Those smears (one might call it a “campaign”) can be seen here.
“Banshee is a Novell project that uses non-ECMA bits that Microsoft’s community promise (MCP) does not cover.”Debates about Mono in Ubuntu sometimes heat up a bit. One person ends up bringing forth Banshee as candidate for Ubuntu, only to receive comments like: “Banshee is a very bad idea. Amarok is a totally better option, has been around a lot longer and isn’t based upon Mono.”
Also he is told: “I Agree with Brandon regarding mono apps. Mono is bad. Rythmbox is a great player, they should have kept that player over the garbage mono alternatives. Water under the bridge for me though, i moved to Arch/Linux with KDE. Amarok is a worthy music player.”
Banshee is a Novell project that uses non-ECMA bits that Microsoft’s community promise (MCP) does not cover. It would be better not to promote Go-oo either; it’s just Novell’s attempt to take control of an important GNU/Linux project/program, adding Mono and Microsoft’s OOXML to it [1, 2, 3, 4, 5, 6].
Here is a better way to ‘embrace’ Windows users, namely to compile for GNU/Linux and then allow them to also try out some applications on Windows. As this press release from Zenoss puts it:
The Zenoss Core project., a leading open source IT monitoring and management solution, today announced the general availability of Zenoss Core version 2.5.1 under the GNU General Public License (V2) is now available as a free and open source solution for the Microsoft Windows operating system. This latest release of the open source monitoring and systems management project enables users to run applications compiled for Linux under Windows with a native look and feel using the beta version of the LINA run-time environment developed by Lina Software.
When LINA reaches full maturity it will be a decent tool for doing exactly the opposite of Mono. With Mono, users can taste a sample of .NET and if they want to use the “real thing”, then they move over to Windows. With LINA it’s the opposite because GNU/Linux is the “master” for which applications get compiled. For the “full experience”, GNU/Linux is required.
Mono developers are virtually going through the garbage can called “Microsoft” to use their ideas by duplicating them. The winning APIs are then Microsoft’s. █
“The best way to prepare is to write programs, and to study great programs that other people have written. In my case, I went to the garbage cans at the Computer Science Center and I fished out listings of their operating systems.”
Another reader, who goes by the name FurnaceBoy, says that “Bill Gates didn’t want “just a business,” subject to laws, etc. His vision was an entity without limits, that could face down any govt & win. He wanted to control the spice. And how. Microsoft. If AriannaHuff[ington] isn’t awake to that megalomania, & the incalculable damage it’s done, then too bad, others will continue to fight it.”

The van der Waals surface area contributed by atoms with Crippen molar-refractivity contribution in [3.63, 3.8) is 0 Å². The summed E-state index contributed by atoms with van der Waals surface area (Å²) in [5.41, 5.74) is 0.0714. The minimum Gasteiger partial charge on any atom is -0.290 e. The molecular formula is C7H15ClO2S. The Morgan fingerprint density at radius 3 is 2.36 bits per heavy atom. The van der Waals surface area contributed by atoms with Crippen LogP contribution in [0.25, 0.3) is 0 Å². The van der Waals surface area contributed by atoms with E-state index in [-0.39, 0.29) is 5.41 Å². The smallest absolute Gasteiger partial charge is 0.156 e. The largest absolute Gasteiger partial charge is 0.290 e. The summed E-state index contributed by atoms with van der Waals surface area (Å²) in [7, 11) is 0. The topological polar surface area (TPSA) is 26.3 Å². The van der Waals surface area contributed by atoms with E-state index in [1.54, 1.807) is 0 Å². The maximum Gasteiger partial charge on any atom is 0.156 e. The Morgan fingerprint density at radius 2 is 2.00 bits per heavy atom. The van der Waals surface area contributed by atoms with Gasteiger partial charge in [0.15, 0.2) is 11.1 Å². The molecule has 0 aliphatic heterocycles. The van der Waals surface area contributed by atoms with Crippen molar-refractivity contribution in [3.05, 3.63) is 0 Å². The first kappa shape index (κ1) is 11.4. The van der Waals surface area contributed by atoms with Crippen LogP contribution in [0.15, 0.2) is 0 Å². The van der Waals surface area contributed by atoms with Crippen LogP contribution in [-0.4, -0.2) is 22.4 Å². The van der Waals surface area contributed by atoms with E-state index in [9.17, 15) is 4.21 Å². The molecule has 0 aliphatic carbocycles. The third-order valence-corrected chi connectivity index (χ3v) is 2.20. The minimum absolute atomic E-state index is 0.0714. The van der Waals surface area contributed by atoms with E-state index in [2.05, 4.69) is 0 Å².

“One reader has shown us proof that Arianna Huffington and Bill Gates are indeed no strangers.”Microsoft has been mostly effective as a political movement, especially with Bill’s preexisting valuable connections inside the family (parents and grandparents). A few decades ago when Gates spoke to a computer magazine he actually said he wanted to just control everything (or something to that effect). He was a lot younger back then and he was not careful about saying alarming things which would resurface a long time later. Now we know for a fact that he is trying to control more than just computing. He was never an engineer (professionally speaking, in terms of education). He studied law.
An article from The Register (from one of their Microsoft boosters) was quoted as saying that Huffington Post is where some of Microsoft’s latest lobbying was seeded, but the seeding was also done by a public talk that Brad Smith had given. It is possible that the Huffington Post placement was based on that talk, but either way, it was written by Smith himself, so it was not coverage of the talk, it was just an advertisement of Microsoft’s agenda. Microsoft is no ordinary company, as the US DOJ can attest to.
Just for a little bit of fun, we thought it would be worth reminding readers that Bill Gates started his career in computing when he sabotaged PCs. Only later he committed more serious offences that got him detained, but he was released quickly because his family was extremely wealthy and privileged.
Guess who is still not paying his taxes? That would be Bill Gates, who puts his money in a tax haven (tax dodge/evasion with the Gates Foundation is a subject we have covered here many times before). It’s also the case when it comes to the company he helped create. Now watch this:
Bill Gates Suggests Taxing Banks to Cut Federal Deficit
Bill, let’s be honest, it’s hypocritical to suggest taxing banks to reduce the federal deficit while your company Microsoft contributes to Washington State’s $2.6 billion deficit with its alleged $728 million evasion of the royalty tax.
You say the federal deficit could be the “next crisis”. What about your home state’s impending insolvency? What about our current local crisis?
For a person who does not pay tax, Bill Gates has got some nerve when he’s calling for more taxation of others. What a splendid case of hypocrisy.
But Gregoire will suggest closing some tax “loopholes,” including a plan that could net about $100 million by adjusting tax policy for out-of-state companies that operate in Washington and home-state firms that do business elsewhere – including Microsoft Corp.